The Mikan Drill

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How to run the secondary break

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The secondary break is effectively pushing the ball up the court after a made shot or a defensive rebound. It differs from a fast break in that it is usually a 5 person break, instead of a 1-3 person fast break after a turnover.

The key to this break is seeing the court and knowing what spots are to be filled. Often, the guards and forwards can be interchangeable, but they need to see the court in order to fill the proper spot. I have two examples of basic secondary breaks, so let’s take a look.

In the secondary break, the first action that should happen is the point guard getting the ball to the middle of the floor. This is crucial in all fast breaks but it helps space the floor and give the guard options on the secondary break.

Then, the first big man down the floor runs straight to the post. He should have his head up to catch a pass if he is ahead of the defense or know which way to post up. The guards should each fill a wing and be ready to catch and shoot or distribute into the post. Finally, the trail man should be the other forward, who fills the space around the foul line on the opposite side as the ball handler.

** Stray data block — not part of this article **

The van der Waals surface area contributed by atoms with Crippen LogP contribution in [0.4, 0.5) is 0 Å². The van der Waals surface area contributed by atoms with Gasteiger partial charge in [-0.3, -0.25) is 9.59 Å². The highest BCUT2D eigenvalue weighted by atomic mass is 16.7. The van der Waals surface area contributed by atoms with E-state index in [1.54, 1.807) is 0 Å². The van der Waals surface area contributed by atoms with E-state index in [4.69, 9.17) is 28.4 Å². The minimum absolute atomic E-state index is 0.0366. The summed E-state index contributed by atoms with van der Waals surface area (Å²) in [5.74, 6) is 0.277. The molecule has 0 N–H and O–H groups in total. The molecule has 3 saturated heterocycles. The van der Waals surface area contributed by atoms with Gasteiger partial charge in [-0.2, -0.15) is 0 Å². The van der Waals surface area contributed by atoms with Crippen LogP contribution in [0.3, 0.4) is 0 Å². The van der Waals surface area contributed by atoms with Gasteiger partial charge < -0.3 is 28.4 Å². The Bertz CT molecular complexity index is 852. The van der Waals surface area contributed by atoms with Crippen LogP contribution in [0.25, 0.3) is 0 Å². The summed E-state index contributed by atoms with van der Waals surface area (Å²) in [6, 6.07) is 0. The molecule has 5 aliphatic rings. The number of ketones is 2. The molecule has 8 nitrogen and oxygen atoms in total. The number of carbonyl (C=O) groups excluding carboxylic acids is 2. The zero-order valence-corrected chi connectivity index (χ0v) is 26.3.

Let’s take a look at a good example from Florida:

Watch how Joakim Noah sprints down the court to the block. With Taurean Green dribbling down the middle of the floor, Lee Humphrey fills the wing. Green draws the defense with a drive to the paint, drawing the wing defender.

Since Humphrey was positioned so well on the floor, he was wide open right in Green’s view for the pass. Humphrey was ready to catch and shoot and he buried the three. This is a perfectly executed secondary break.

Here we have another example that ends in a made three point attempt. Thanks to the proper spacing by the Illini, Roger Powell gets an open look at a 3. Again, notice the hustle by the big man getting to the block, the wings filling the corners and the point guard taking the ball down the middle of the court.

There are many options that a team has when they run the secondary break so efficiently. The ball can be entered into the post, the point guard can drive, he can kick it to the wings, etc. A team that runs the secondary break well and often will get many good looks on offense.


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  1. […] How to run the secondary break | The Mikan Drill […]

  2. […] break for Kansas, taking the ball down the right side of the court. As I showed in a summer post (seen here) the big men are key in the secondary break in terms of spacing the […]

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